After a few weeks apart, and for the second time in less than a year, Amy and I flew from opposite sides of the world to reunite in an unknown airport in Africa. This time, far from the chaos of Douala, Cameroon, we met in the decidedly modern and western airport in Johannesburg, South Africa. Amy had spent the better part of June and July gallivanting through the U.S., while I, alone and lonely, slaved away at work back in Singapore 🙂
We were meeting in Johannesburg to visit our friends from South Africa who currently teach alongside Amy in Singapore. They had graciously invited us to spend the week with them on a whirlwind tour through a few of the country’s highlights.
Our trip may have been short on time but it was certainly not short on things to do. After a jet lagged but enjoyable day with our friends and their family in the suburbs of Johannesburg, we flew off to Kruger National Park for two days of safari. Definitely one of the most memorable parts of the trip – or of any trip for that matter – animal spotting through the vast African wilderness was a real highlight.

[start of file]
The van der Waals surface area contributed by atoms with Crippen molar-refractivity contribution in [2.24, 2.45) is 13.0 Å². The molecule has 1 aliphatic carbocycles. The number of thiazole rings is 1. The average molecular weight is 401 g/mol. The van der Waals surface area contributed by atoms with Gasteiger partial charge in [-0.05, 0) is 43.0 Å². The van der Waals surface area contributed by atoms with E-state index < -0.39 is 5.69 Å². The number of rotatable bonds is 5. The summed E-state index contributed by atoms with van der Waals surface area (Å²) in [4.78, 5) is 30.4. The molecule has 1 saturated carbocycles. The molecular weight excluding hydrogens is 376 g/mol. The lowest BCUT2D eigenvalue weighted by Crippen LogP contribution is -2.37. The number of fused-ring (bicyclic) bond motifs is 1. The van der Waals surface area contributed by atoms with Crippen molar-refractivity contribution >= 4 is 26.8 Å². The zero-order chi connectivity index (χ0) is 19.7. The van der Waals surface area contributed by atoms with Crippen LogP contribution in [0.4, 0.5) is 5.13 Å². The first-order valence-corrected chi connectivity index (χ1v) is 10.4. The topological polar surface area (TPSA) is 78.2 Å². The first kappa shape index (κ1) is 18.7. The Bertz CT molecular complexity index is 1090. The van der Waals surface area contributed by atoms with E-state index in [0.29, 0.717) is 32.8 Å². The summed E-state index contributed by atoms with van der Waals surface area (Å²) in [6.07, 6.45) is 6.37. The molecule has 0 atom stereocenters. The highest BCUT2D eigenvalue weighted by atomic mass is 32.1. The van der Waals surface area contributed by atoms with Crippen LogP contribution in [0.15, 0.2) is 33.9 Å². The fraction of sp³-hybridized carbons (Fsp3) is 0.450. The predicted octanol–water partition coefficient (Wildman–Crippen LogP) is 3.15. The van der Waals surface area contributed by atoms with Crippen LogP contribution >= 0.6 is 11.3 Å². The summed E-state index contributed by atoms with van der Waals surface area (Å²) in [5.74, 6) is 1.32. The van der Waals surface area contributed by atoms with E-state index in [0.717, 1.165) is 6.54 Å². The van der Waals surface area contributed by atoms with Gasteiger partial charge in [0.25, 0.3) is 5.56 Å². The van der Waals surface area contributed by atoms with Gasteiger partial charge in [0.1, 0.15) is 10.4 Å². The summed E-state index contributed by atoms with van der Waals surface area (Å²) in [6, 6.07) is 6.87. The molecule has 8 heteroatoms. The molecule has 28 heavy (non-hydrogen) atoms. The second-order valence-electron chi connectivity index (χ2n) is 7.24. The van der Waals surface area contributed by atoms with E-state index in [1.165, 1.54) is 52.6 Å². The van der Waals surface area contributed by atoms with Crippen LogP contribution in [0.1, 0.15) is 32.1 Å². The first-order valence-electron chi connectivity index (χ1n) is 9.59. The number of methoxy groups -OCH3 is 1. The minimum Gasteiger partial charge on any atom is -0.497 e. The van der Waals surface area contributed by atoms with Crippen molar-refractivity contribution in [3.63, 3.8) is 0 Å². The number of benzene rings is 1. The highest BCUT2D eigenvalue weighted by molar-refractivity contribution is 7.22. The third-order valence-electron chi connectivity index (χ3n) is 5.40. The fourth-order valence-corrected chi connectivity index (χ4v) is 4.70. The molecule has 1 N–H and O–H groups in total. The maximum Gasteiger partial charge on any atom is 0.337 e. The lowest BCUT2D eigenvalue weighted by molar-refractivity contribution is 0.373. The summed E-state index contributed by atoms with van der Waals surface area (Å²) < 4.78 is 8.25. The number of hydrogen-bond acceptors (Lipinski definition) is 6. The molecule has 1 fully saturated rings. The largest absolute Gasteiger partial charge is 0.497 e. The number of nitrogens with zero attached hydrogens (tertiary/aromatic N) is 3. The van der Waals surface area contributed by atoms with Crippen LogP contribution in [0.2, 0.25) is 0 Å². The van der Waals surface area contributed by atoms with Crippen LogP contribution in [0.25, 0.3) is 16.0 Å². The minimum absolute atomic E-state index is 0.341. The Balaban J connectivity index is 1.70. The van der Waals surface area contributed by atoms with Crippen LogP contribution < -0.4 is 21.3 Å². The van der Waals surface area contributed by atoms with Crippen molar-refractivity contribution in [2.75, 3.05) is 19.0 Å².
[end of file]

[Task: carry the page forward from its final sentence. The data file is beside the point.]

Due to poor planning, I was ill equipped to capture the experience on film as I didn’t bring – nor do I own – a proper camera (there are some things an iPhone camera just wasn’t made for). So please bare with the often grainy quality of the pictures below -hopefully some pictures are better than none at all – although many of our best sightings were seen through binoculars, where no photographs were possible.
In addition to the above, we spotted a whole range of other animals including lions, crocodiles, impalas and whatever this animal was. . .